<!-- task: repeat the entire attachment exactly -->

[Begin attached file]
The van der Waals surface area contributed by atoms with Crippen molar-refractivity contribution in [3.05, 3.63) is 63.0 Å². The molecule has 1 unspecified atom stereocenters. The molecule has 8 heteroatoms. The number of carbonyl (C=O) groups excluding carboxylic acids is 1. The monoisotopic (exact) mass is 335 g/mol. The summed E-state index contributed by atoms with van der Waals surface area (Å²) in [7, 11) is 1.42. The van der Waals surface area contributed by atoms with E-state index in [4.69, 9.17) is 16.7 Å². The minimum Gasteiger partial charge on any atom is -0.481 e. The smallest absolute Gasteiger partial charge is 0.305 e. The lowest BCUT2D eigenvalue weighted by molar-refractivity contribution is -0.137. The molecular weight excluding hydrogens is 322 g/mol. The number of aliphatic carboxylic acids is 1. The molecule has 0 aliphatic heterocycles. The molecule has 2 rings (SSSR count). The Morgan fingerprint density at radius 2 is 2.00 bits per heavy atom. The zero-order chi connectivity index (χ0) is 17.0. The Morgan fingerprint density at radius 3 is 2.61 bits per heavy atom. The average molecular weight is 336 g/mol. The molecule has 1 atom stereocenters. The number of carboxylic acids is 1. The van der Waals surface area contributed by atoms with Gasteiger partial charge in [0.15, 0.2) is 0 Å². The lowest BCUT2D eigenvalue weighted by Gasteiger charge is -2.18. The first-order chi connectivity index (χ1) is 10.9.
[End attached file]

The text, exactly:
The van der Waals surface area contributed by atoms with Crippen molar-refractivity contribution in [3.05, 3.63) is 63.0 Å². The molecule has 1 unspecified atom stereocenters. The molecule has 8 heteroatoms. The number of carbonyl (C=O) groups excluding carboxylic acids is 1. The monoisotopic (exact) mass is 335 g/mol. The summed E-state index contributed by atoms with van der Waals surface area (Å²) in [7, 11) is 1.42. The van der Waals surface area contributed by atoms with E-state index in [4.69, 9.17) is 16.7 Å². The minimum Gasteiger partial charge on any atom is -0.481 e. The smallest absolute Gasteiger partial charge is 0.305 e. The lowest BCUT2D eigenvalue weighted by molar-refractivity contribution is -0.137. The molecular weight excluding hydrogens is 322 g/mol. The number of aliphatic carboxylic acids is 1. The molecule has 0 aliphatic heterocycles. The molecule has 2 rings (SSSR count). The Morgan fingerprint density at radius 2 is 2.00 bits per heavy atom. The zero-order chi connectivity index (χ0) is 17.0. The Morgan fingerprint density at radius 3 is 2.61 bits per heavy atom. The average molecular weight is 336 g/mol. The molecule has 1 atom stereocenters. The number of carboxylic acids is 1. The van der Waals surface area contributed by atoms with Gasteiger partial charge in [0.15, 0.2) is 0 Å². The lowest BCUT2D eigenvalue weighted by Gasteiger charge is -2.18. The first-order chi connectivity index (χ1) is 10.9.